Latin Proverbs, Mottoes, Phrases, and Words: Group N
(classical-language maxims, slogans, adages, proverbs, and words of wisdom that can still capture our modern imagination)
Expressions of general truths: Latin to English maxims, proverbs, and mottoes
Word entries are from Latin unless otherwise indicated.
In formal logic a non sequitur is a faulty conclusion arrived at by violating a principle of sound reasoning.
A common example is false generalization. In the sentence pair "It was that California guy who hotwired my car so he could steal it" and "All of these Californians are dirty thieves," the second sentence doesn't logically follow from the first; so, it is a non sequitur.
Motto on the colonial seal of the State of Georgia, USA.
Motto of Liverpool College, U.K.
A better known version is "All that glitters is not gold."
In the ancient Roman calendar, the ninth (nonus) day before the ides. In the Roman Catholic Church, the office for the ninth hour after sunrise, i.e. between noon and 3 p.m.
2. To render utterly perplexed; to puzzle completely: Steve could only understand English, and the movie he was watching, and which was only spoken in Spanish, completed nonplused and bewildered him!
3. To utter in a confused, and disconcerted way: Sam nonplused his way through the tale in a very muddled manner about how the accident happened.
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The Latin equivalent of Gnothi seauton, a motto that was inscribed on the temple of Apolllo at Delphi.
This quotation was transmuted in the death-conscious Middle Ages into a frequently cited Memento mori: nosce tuam horam or "Know your hour" which refers to the warning that we should be aware of the hour of our death. This motto was commonly written on clock faces.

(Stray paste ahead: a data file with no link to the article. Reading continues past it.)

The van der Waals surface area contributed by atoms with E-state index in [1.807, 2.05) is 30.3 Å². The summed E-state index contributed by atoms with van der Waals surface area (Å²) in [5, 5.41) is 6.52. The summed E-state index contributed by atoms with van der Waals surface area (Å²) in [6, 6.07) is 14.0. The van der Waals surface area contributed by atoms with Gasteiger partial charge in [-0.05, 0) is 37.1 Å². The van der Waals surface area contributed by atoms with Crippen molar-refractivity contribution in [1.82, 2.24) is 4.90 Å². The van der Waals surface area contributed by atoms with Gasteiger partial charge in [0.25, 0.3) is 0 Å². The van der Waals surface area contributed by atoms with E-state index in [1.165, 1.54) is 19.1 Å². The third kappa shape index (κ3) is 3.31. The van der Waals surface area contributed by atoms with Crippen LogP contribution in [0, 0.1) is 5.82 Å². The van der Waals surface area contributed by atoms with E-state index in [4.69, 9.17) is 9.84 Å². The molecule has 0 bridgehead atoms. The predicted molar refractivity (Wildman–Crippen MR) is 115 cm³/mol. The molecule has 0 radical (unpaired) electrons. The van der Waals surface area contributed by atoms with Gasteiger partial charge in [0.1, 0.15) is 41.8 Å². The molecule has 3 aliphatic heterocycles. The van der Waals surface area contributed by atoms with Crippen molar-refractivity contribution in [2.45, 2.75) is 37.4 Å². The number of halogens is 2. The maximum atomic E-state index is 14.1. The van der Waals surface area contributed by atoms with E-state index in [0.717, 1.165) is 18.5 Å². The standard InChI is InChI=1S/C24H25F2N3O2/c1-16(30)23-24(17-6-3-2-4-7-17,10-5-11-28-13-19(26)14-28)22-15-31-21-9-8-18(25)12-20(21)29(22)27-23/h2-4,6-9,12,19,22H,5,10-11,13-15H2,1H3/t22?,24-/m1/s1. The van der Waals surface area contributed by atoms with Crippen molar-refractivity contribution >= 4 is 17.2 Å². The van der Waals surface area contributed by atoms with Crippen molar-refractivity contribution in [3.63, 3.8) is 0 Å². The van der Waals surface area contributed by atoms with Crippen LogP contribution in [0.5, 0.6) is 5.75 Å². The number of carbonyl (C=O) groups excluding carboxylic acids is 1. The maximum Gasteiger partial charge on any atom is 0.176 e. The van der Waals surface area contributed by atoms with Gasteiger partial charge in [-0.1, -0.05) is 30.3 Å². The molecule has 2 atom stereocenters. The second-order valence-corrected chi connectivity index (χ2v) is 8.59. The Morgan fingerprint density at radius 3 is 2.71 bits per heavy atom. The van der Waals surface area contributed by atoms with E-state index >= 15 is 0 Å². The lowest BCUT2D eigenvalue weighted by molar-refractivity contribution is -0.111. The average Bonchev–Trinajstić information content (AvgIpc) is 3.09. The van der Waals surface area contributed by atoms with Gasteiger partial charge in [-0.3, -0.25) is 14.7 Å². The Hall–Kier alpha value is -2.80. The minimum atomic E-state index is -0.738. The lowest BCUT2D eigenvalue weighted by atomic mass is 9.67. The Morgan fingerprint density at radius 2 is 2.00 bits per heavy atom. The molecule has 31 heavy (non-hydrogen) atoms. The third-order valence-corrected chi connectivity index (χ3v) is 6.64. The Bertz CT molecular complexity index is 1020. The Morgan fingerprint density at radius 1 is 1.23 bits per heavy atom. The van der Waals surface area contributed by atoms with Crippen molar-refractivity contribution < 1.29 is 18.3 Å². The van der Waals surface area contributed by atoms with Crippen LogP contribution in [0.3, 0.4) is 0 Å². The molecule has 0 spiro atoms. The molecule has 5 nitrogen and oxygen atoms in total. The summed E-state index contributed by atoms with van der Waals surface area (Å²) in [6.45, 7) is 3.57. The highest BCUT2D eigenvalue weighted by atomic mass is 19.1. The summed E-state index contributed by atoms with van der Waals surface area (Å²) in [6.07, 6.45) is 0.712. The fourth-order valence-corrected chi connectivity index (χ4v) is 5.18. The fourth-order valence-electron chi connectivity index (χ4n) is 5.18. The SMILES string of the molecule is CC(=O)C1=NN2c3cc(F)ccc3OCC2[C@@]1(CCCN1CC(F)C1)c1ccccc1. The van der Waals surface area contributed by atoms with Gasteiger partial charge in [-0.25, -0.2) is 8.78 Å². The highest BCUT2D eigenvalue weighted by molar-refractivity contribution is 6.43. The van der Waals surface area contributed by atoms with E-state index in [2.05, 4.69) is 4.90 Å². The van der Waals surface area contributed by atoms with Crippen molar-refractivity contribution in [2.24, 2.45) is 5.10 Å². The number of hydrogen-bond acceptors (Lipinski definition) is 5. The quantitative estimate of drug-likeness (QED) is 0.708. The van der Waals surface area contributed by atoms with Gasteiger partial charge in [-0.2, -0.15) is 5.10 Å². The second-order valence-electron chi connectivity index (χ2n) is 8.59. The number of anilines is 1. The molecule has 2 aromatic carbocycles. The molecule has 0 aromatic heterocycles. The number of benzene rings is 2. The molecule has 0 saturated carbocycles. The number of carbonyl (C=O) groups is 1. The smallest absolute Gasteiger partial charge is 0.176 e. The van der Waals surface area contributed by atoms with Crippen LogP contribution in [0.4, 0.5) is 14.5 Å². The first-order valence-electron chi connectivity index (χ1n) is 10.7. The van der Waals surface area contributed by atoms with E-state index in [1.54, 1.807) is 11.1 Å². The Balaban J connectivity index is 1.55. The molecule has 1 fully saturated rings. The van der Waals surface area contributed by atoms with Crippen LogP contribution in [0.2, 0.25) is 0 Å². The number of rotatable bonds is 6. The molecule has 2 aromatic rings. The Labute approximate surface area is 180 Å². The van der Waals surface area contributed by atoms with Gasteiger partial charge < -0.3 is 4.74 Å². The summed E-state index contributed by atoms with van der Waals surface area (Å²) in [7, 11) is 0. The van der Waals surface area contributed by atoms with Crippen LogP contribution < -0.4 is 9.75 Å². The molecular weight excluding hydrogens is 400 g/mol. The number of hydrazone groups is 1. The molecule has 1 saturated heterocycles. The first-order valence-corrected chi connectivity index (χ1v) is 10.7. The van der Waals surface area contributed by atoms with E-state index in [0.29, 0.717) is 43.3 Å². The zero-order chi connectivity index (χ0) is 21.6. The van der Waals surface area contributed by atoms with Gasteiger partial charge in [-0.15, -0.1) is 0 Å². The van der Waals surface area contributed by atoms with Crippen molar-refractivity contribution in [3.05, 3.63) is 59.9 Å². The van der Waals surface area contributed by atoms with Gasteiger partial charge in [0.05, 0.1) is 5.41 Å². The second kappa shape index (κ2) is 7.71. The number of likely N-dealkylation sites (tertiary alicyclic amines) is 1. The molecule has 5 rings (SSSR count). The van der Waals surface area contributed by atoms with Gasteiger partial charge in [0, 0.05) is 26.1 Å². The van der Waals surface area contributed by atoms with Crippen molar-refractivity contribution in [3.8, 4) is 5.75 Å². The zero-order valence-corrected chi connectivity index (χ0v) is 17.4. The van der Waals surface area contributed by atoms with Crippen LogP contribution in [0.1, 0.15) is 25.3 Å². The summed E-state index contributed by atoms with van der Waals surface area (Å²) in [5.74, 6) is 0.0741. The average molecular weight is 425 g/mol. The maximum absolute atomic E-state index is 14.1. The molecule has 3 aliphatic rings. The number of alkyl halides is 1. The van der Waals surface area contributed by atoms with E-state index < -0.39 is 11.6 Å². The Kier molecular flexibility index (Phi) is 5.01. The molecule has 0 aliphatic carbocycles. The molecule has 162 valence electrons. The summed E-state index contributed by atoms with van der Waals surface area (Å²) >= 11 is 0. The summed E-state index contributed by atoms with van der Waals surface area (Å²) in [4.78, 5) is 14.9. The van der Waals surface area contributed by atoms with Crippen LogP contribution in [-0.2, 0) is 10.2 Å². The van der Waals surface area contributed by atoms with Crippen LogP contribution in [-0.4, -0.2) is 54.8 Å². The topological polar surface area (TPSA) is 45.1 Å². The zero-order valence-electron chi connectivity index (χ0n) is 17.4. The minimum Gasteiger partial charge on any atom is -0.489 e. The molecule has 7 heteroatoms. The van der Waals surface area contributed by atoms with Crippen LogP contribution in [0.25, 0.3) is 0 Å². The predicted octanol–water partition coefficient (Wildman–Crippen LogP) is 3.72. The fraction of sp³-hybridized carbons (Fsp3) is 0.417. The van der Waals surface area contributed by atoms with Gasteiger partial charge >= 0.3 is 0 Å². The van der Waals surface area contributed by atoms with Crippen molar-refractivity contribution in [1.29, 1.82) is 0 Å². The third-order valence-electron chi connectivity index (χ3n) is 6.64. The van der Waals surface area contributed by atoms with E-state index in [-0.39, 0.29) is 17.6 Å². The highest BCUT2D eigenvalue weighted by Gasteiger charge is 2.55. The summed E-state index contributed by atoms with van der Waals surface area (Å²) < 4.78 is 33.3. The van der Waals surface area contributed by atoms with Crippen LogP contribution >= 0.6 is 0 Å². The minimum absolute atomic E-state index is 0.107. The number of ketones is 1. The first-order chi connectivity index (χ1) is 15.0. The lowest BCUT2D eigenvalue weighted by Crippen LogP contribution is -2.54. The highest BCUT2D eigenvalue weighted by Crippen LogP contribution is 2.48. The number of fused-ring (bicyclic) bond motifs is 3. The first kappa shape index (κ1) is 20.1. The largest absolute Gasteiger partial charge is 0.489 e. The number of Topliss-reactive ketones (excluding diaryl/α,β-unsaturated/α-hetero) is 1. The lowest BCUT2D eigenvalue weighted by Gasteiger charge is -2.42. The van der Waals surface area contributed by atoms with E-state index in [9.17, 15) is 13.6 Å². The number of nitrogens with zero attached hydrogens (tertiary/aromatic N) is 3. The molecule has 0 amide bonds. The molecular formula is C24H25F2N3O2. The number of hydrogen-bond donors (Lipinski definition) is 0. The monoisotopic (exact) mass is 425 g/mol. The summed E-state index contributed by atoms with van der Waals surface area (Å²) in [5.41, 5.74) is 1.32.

1. A remedy for a social, political, or economic problem; especially, an idea or plan that is often suggested but never proven to be successful; a favorite but untested remedy for problems or evils.
2. A medicine prepared or prescribed by an unqualified person whose claims for its effectiveness have no scientific or proven basis and the ingredients of which are usually secret; a quack remedy.
Quacks is a term for people who boast and pretend to cure diseases and the quack medicines they use for the treatment of diseases or the effects to be achieved with such treatments.
The historical basis for this "nostrum" word
The Great Plague of 1665-66 saw a great influx of quacks from Holland, charlatans from France, and mountebanks from Italy going around claiming to have "secret cures".
All of these people proclaimed the virtues of the secret concoction that they alone could produce. So, to make their claims more impressive, they labeled their "cures" as Nostrum, perhaps to impress people with their knowledge of Latin.
The term became a general name for any quack medicine or, in later years, for a patent medicine; however, the Latin meaning of nostrum, is merely "Our own"; that is, "our own remedy preparation".
A Latin reference to a person's last living utterance.